Orange is the New Black is back Friday, all 13 episodes of the second season will be miraculously available at 12:01 AM on Netflix. And what a return it is. I’ve only seen the first episode, and suddenly all my other must-see TV seems so, well, superfluous. I won’t ruin anything by divulging too many plot details, but it starts off strong, and promises to only get stronger.
In brief, Piper (Taylor Schilling) is hauled out of solitary, where she’s been since last season’s harrowing closer in which she beat Pennsatucky (Taryn Manning) to a pulp — and possibly death. She’s sent on a journey to an unknown destination, denied information and a pee break by unconcerned male guards (who are nevertheless discussing amongst themselves how it’s now inappropriate to use the term “bitch”).
That the episode is directed by Jodie Foster makes so much sense to me. Like much of the cast of OITNB, she’s a woman who’s never fit into the traditional feminine entertainment-industry mold. But I was even happier to see a face from the past show up as an inmate: Lori Petty.
Petty only had a brief run in the spotlight in the early nineties, but she brought something new to the big screen that I naively thought was a sure sign of impending diversity for women in film. Hers was a raucous, androgynous presence so different from the other stars of the decade (Winona, Alicia, Gwyneth, Meg — ultra-feminine, all!). Petty’s characters started shit. They were a little edgy. Not easy romantic marks. And she sported short hair — like, really short. If I could have picked someone to go on to star in the first big female superhero movie (you know, the one we’re still waiting for), my choice would have been her.
In Point Break, Petty wasn’t just arm candy for Keanu’s character (though, okay, she eventually had to endure the stereotypical kidnapping scenario): she was a surfer herself, and she did her own stunts alongside the boys. Here she is talking about the ten stitches she got during filming, among other things.
In the women’s-baseball movie A League of Their Own, her character Kit was the scrappy little sister to Geena Davis’ glamorous lead. (Petty was allegedly a speedier runner than Davis, and had to tone it down so Davis could appear faster.)
But the real reason I’ve always held a torch for Petty is Tank Girl, a fairly bad movie based on a decent comic. That said, it was still a deliciously campy flag-wave for riot grrrl-hood. Courtney Love was even the executive soundtrack coordinator; check out the Hole song in the trailer.
Despite the movie’s myriad shortcomings, even the New York Times had to concede the inherent appeal of Petty, with Janet Maslin writing that “Tank Girl may be sending out a dog-whistle signal to its own special constituency, fans of an androgynous punk heroine who’s so underground she’s almost buried…. Chief among its strong points is Lori Petty, a buzz-cut fashion plate in a Prozac necklace, who brings the necessary gusto to Tank Girl‘s flippancy.”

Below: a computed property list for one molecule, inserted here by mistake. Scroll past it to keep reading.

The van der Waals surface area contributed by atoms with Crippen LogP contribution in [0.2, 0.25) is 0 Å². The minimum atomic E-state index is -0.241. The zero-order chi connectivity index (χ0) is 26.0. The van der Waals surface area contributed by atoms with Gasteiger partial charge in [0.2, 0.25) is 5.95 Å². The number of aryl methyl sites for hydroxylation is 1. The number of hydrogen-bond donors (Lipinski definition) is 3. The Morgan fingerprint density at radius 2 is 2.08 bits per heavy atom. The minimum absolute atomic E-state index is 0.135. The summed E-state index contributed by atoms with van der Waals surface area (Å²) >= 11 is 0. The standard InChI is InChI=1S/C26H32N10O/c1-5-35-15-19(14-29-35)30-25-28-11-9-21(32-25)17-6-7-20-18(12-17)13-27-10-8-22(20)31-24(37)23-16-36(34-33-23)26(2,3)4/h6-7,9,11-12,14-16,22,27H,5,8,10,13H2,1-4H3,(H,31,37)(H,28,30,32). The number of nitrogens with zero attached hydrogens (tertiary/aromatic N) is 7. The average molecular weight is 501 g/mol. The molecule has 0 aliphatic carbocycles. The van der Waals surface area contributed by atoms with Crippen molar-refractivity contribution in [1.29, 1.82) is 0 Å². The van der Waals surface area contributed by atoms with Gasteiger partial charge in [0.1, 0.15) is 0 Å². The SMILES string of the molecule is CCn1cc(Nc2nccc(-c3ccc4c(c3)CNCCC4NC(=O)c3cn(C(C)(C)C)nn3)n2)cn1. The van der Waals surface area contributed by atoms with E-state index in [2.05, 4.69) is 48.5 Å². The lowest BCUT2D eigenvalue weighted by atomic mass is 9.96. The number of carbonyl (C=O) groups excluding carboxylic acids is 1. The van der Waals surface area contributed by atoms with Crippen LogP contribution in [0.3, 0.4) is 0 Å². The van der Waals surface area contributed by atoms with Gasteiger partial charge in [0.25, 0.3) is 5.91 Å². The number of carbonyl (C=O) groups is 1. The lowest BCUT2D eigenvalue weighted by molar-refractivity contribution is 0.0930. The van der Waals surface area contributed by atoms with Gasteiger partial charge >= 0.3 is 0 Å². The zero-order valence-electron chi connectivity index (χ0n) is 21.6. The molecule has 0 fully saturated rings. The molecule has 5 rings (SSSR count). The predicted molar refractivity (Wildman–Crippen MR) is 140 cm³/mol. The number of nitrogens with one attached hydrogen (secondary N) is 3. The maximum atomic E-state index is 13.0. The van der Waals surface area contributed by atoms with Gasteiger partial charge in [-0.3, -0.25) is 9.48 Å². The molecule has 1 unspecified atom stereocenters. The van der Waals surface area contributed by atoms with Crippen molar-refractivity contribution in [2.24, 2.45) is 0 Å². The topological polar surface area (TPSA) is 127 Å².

So whatever happened to Petty? (And androgynous punk heroines, for that matter?)
She went on to write and direct a movie about her own troubled adolescence in the south, for one thing. 2008’s The Poker House ended up garnering better reviews than anything she ever starred in. It also featured a young actress in her feature film debut, playing Petty’s character. Her name? Jennifer Lawrence.
Petty’s done her share of guest spots on TV in recent years (House, Prison Break, CSI: NY), but there’s something really gratifying about seeing her show up on OITNB under the direction of Foster. Looking like a real person, I might add: like nearly all the women on this show, she’s got a face that looks like a real face, devoid of obvious surgical tinkering and with the lines that show she’s lived a life. Still sporting the super-short hair and that chirpy cartoon voice.
After watching the episode, I found myself reminiscing about Petty and concluded someone like her would never get as far today, as a young star, as she did in the nineties. But maybe I’m wrong. Maybe OITNB, and its runaway popularity, is paving the way for a new crop of unconventional female actors and shows.
Or maybe not. Petty is still obviously nostalgic for that role and that era, as she articulated in an awesomely loopy piece for Bullett Media:
“While I’m directing youngsters who end up making millions (they’re young and beautiful and talented and rich as fuck, and I’m only old and beautiful and talented), other famous girls their age are getting poison shot into their lips — and foreheads and knees and elbows — before they can legally drink champagne. I’d like to hear how many ways you could say, “Maybe you should go fuck y’self,” if someone told you to get implants in your butt.”
My sense is that Petty’s appearance on the show is a one-time thing, but here’s hoping not. In any case, I’m awfully glad to see her face again, especially in the company of other “go fuck y’self” types.